· Duty to Refer – Members were informed that under the act, from 1st October 2018, public bodies in England had a duty to refer an individual’s case (with consent) to the local housing authority if they were threatened with homelessness.
It was explained that it was about creating a culture around early intervention and prevention. It was added that further to the changes in legislation, the context of homelessness locally had changed, in particularly with the most complex individuals. It was explained that there was a new partnership approach through the Complex Lives Alliance to support those sleeping rough in Doncaster. It was reported that to date this had worked successfully.
An outline of the structure of the Complex Lives Team was provided to the Panel. It was explained that the Complex Lives Alliance had created the capacity to enable the management of more complex cases providing an important resource. It was further added that in the last six months the team had become more integrated through;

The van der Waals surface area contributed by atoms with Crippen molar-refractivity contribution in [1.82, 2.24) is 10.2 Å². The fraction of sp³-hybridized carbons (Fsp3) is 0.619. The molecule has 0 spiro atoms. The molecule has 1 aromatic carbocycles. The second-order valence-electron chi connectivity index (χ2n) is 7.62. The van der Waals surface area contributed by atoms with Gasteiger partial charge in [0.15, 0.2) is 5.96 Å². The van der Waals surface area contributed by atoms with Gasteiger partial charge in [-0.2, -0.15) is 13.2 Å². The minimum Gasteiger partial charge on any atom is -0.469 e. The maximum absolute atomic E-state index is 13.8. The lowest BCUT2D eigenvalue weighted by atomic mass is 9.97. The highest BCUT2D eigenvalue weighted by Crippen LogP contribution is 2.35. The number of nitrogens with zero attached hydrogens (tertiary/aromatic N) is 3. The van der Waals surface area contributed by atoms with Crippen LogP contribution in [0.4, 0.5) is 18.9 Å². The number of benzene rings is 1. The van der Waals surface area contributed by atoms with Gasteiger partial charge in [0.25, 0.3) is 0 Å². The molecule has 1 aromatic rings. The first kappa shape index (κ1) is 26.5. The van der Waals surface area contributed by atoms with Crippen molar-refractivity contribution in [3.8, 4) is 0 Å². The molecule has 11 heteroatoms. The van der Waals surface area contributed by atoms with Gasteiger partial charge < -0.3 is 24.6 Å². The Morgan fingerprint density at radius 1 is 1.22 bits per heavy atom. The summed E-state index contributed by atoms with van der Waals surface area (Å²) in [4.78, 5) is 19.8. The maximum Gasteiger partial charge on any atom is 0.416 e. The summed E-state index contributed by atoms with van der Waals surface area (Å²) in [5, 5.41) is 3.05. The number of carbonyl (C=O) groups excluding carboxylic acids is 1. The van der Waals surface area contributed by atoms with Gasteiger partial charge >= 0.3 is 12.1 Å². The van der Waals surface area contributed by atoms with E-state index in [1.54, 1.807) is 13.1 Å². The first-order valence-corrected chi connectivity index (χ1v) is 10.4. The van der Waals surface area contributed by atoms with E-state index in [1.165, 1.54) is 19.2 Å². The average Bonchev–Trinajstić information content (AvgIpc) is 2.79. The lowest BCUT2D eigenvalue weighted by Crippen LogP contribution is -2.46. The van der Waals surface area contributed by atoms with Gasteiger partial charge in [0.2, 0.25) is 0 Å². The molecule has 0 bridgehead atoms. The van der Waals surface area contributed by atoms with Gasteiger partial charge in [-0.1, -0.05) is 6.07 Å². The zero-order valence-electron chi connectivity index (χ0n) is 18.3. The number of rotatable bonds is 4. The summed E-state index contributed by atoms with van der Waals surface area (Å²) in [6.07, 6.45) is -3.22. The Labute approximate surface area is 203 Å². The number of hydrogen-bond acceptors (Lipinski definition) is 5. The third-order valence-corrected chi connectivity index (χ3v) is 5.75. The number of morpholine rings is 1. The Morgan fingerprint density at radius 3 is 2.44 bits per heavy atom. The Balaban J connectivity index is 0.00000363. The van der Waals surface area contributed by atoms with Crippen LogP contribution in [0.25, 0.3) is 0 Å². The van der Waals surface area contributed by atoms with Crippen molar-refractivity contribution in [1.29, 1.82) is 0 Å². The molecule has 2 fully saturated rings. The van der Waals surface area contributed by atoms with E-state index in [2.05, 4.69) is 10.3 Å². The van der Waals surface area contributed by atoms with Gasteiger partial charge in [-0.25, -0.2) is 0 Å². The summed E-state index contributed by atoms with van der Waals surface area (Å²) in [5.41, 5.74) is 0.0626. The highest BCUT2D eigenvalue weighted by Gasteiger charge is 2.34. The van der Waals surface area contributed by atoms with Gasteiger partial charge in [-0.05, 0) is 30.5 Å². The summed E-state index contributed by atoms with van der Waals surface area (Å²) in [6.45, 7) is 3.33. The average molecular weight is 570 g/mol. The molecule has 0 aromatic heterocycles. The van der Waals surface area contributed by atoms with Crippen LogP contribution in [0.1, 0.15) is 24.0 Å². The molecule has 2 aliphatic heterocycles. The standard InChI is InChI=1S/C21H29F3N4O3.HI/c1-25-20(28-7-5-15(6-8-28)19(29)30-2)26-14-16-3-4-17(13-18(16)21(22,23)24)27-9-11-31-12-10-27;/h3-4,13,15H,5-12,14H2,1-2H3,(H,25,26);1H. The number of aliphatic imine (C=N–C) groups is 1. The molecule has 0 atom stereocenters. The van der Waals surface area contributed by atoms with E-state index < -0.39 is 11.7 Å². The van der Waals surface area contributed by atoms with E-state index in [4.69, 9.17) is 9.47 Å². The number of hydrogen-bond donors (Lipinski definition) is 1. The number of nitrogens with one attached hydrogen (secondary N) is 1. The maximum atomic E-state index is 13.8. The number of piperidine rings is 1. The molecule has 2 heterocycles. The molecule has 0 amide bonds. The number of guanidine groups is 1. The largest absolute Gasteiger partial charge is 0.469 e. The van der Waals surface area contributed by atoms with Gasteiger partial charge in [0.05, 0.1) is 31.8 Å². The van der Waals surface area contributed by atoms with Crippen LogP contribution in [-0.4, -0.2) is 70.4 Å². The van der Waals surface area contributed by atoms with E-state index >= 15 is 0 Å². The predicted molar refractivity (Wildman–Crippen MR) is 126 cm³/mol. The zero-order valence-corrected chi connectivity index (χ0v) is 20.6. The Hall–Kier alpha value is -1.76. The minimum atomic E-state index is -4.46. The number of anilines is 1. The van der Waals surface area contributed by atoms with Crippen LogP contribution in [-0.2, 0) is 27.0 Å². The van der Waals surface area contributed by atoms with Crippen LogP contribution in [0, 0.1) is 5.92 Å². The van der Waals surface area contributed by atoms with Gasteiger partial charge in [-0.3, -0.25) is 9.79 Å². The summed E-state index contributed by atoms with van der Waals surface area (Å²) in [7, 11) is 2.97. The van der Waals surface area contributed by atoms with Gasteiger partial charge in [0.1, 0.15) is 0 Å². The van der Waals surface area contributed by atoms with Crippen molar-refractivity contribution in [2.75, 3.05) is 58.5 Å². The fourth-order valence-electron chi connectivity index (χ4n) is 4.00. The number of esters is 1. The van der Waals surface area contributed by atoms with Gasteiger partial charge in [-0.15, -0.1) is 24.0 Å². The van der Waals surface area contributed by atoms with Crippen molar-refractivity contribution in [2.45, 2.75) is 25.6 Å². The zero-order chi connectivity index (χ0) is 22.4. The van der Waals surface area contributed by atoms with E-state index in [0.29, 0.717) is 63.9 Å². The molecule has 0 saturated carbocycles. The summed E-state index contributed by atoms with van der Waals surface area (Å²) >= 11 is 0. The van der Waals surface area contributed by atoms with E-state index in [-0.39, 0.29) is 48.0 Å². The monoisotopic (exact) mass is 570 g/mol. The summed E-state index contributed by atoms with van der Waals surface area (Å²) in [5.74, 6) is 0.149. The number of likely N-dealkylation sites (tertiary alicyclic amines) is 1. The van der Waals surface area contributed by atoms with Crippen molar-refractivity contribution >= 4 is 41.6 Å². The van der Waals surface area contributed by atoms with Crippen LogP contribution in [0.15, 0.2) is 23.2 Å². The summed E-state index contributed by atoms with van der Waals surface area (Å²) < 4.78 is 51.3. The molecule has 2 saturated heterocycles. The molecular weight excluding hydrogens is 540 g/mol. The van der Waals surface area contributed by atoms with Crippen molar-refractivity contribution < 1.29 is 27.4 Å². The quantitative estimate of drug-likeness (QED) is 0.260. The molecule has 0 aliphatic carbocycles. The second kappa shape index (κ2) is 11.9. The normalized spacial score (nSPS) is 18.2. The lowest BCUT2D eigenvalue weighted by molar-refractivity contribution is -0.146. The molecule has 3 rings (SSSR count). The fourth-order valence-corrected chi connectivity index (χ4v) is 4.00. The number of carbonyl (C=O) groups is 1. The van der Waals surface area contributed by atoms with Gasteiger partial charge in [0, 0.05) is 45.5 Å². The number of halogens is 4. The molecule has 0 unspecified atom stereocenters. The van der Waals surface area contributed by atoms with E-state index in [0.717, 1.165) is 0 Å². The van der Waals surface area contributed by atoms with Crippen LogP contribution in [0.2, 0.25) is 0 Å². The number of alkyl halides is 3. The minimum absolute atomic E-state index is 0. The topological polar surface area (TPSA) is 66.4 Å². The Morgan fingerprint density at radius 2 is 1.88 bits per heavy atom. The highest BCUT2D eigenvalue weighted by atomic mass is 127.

· Co-location with Complex Live team of SLHD Homelessness Single Point of Access
· CCG specialist Mental Health nurse (from the 1st April).
· DMBC Housing Benefits Officer seconded to team.
· NACRO worker seconded to team
It was commented that the team had become more effective through bringing a range of more specialist functions to work alongside them, for example, permanent and part-time positions.
It was reported that in the height of summer 2018, there had been 65-67 individuals sleeping rough in ... view the full minutes text for item 13.
A presentation was provided to the Panel on the headline findings from the Housing Needs Survey. This included the breakdown of the overall housing target (920 homes per year) by size, type and tenure and on an area by area basis. It was explained that the findings of the Housing Needs Study would be used to inform policy decisions on how the Council and its partners would respond to the boroughs housing need.
The presentation provided headlines under the following areas;
· House Prices
· Tenure Options – Cost/Income Required
· Household Moves
· Household Incomes
· Stock Profile
· Stock Condition
· Housing Needs - Dwelling Mix
· Affordable Housing Needs
· Older People’s Housing